Cecilia Noble as Maria in Twelfth Night. Photograph by Keith Pattison

Meanwhile the hotel setting is adapted to both the homes of Olivia and Orsino respectively through subtle lighting changes, all of which give the impression that these people live on some expat seaside resort, where the drunkenness of Sir Toby Belch and co. and the electro-keyboard cabaret of Feste the fool seem perfectly pertinent, like the tragic faded grandeur of Benidorm, or Blackpool on a good day.

The best part of the set however has to be the pool filled with real water at the corner of the stage. It is from this pool that at the most unexpected moment, both Viola and a little later Sebastian, the shipwrecked protagonists of the play, emerge, gasping for breath, in the most fantastically realistic staging of a shipwrecked twosome. After this initial use of the pool, that same watery expanse is not forgotten. It provides the backdrop for some brilliant slapstick comedy by the likes of Bruce Mackinnon as a fantastically dippy Sir Andrew Aguecheek, and is a suitable space into which the phlegmatic Olivia can discard the unwanted gifts given to her by love-struck Orsino as she shuns his many indefatigable advances. True, the first few rows of the audience did get relentlessly splashed as the pool slowly emptied upon each dramatic entrance and exit by the actors, but at least they can’t moan that the play isn’t inclusive.

Emily Taaffe as Viola – Photo: Alastair Muir

Kirsty Bushell as Olivia and Kevin McMonagle as Feste in Twelfth Night. Photograph by Keith Pattison.

This brings me to the actors themselves, all of whom were brilliant, but with a few standout stars. Number 1 for me was Jonathan Slinger as the odious steward, Malvolio. The hotel setting worked best for Slinger’s character, as Malvolio went from palace porter to over-inflated Hotel Manager with a very heavy dose of small-man syndrome, complete with a clip board and name tag – you know the kind. This made for some genius comedy moments, not least when he travelled across the stage in a golf buggy marked “for management use only”  and as for the famous scene with yellow stockings and cross-garters – this production took the stockings to an all new level of risqué. It was laugh-out-loud hilarious. And it takes a lot to get me almost doubled over with hysteria.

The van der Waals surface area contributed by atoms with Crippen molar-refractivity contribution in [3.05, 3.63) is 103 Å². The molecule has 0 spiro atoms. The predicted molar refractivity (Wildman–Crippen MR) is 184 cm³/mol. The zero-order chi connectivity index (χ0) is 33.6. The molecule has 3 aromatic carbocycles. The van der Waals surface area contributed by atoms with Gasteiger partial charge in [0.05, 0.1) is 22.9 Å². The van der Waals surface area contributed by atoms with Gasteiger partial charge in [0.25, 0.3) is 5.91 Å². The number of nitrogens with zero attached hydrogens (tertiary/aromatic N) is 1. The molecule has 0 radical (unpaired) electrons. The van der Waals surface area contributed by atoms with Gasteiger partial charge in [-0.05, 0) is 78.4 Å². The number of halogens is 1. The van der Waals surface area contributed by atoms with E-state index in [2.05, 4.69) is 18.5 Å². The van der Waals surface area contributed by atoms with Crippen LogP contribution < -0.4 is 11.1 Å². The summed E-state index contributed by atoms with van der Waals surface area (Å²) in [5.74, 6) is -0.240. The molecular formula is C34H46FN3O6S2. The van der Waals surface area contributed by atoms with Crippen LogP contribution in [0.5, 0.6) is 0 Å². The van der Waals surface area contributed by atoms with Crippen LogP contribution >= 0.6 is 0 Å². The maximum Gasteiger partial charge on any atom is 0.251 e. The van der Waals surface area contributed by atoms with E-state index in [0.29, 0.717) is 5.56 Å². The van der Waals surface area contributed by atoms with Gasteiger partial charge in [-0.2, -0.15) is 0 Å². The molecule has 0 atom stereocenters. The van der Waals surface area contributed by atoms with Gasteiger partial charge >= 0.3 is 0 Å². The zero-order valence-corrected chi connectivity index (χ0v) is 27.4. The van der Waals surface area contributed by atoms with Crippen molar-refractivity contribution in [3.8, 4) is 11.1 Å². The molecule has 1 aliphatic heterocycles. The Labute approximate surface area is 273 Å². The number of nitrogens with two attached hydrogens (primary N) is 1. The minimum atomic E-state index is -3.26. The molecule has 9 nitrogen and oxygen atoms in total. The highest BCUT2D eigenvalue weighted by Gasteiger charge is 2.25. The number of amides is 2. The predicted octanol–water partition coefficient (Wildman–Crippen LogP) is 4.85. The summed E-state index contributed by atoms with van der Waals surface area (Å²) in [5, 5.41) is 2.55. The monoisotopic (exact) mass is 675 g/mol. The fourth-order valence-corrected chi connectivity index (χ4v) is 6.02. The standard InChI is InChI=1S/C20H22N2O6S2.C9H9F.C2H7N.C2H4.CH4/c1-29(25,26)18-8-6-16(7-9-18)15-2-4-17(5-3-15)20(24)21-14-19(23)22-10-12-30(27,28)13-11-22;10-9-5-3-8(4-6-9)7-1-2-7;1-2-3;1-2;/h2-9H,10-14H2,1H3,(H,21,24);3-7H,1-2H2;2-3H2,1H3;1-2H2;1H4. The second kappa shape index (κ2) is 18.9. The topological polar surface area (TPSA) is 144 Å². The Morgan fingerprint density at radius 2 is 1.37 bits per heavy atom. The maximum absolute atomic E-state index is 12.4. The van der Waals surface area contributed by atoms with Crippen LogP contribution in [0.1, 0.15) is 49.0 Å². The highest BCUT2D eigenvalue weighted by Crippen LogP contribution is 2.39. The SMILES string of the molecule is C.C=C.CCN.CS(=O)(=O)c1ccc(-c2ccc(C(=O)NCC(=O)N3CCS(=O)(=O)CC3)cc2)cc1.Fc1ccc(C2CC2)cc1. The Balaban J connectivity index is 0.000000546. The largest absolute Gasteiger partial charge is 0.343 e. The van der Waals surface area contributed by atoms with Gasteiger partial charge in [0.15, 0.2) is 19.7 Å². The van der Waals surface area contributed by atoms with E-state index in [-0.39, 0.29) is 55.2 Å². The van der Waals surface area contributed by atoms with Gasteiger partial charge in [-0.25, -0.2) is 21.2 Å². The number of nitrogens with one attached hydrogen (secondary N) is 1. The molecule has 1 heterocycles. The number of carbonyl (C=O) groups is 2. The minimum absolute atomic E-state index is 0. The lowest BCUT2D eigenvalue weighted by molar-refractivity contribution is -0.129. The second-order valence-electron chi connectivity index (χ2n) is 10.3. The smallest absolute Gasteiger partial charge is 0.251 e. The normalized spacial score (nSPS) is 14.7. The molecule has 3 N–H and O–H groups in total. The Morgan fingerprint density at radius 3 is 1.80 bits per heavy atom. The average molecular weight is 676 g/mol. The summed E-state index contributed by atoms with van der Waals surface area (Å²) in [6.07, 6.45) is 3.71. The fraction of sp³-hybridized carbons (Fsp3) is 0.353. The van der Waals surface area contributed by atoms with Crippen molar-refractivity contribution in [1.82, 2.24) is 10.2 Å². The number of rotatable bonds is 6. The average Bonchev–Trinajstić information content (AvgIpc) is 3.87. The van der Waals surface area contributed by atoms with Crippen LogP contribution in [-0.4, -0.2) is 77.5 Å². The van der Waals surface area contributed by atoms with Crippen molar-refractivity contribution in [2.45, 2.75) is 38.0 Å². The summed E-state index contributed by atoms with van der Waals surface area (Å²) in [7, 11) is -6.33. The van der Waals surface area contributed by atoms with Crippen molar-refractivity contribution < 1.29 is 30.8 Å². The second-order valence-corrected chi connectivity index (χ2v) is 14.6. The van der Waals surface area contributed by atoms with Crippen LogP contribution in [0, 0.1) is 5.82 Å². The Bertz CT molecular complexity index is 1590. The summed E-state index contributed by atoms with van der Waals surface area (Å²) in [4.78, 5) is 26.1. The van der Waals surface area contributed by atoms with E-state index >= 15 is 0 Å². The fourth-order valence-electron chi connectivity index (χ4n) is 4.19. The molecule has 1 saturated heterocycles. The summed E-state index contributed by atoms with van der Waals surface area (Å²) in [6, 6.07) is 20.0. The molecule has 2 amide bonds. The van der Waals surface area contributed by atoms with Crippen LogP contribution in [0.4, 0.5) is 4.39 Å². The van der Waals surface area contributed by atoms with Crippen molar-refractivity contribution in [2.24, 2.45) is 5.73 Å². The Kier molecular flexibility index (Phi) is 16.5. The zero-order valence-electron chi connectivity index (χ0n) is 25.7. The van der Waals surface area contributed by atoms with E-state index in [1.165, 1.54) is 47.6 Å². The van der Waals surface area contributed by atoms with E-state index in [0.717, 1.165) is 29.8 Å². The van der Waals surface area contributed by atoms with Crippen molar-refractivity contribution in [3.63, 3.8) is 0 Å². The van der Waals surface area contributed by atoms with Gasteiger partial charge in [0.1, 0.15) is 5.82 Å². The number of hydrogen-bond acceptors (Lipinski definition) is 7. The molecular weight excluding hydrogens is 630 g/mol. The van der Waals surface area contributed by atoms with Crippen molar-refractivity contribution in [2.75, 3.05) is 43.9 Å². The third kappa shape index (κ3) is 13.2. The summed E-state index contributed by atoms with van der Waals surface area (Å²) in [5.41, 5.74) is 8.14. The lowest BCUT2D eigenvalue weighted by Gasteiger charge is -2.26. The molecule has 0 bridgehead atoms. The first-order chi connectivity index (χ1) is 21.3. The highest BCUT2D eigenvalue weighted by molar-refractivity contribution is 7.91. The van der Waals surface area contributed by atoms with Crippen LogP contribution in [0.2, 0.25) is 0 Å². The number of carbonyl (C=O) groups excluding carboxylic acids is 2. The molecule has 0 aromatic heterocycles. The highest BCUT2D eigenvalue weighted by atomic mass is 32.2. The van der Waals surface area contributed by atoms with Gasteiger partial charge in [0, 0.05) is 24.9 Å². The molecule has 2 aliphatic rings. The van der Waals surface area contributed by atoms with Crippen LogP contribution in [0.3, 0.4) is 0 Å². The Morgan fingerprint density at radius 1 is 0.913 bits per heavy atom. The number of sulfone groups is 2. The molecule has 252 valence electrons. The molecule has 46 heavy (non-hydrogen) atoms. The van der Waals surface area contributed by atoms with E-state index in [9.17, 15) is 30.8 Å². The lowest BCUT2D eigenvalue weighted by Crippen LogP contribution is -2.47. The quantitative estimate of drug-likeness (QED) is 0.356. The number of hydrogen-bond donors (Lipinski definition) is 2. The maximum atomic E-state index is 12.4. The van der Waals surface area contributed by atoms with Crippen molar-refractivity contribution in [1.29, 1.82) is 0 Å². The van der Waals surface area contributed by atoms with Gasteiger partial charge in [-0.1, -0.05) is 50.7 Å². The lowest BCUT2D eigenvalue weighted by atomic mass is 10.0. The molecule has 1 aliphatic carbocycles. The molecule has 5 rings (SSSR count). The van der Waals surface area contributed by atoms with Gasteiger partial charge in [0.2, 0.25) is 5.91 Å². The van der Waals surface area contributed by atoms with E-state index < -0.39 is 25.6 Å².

Jonathan Slinger – brilliant as Malvolio – Photo: Jillian Edelstein

Second standout for me had to be Cecilia Noble as a diva-Queen Maria, the brilliant matriarch in amongst the drunken debauchery of Sir Toby’s den, wonderfully complicit as she was in the grand plan to bring the malevolent Malvolio to his shame. Brilliant too were the energetic Kirsty Bushell as Olivia, Bruce Mackinnon as Sir Andrew, and Nicholas Day as Sir Toby. I was a little disappointed by Emily Taafee as Viola, whose delicate Irish accent seemed a little strained in her efforts to be heard amidst the tomfoolery of her fellow cast members, and more often than not I found it difficult to decipher what she was saying. However that too is a problem with theatre (almost) “in the round” which meant that more often than not, we found ourselves facing the back of an actor whose voice simply didn’t carry.

Sir Toby, Sir Andrew and Fabian

No matter – as is often the case with Shakespeare, the old english is frequently difficult to understand in its totality. Which is why the role of a director, in translating that hyperbolic verse into the modern age, is so important. David Farr’s Twelfth Night not only translated brilliantly, but it lived, breathed and pulsated energy and jocularity which was contagious across the Roundhouse audience – even the wet ones at the front.

Twelfth Night continues at the Roundhouse until 5 July.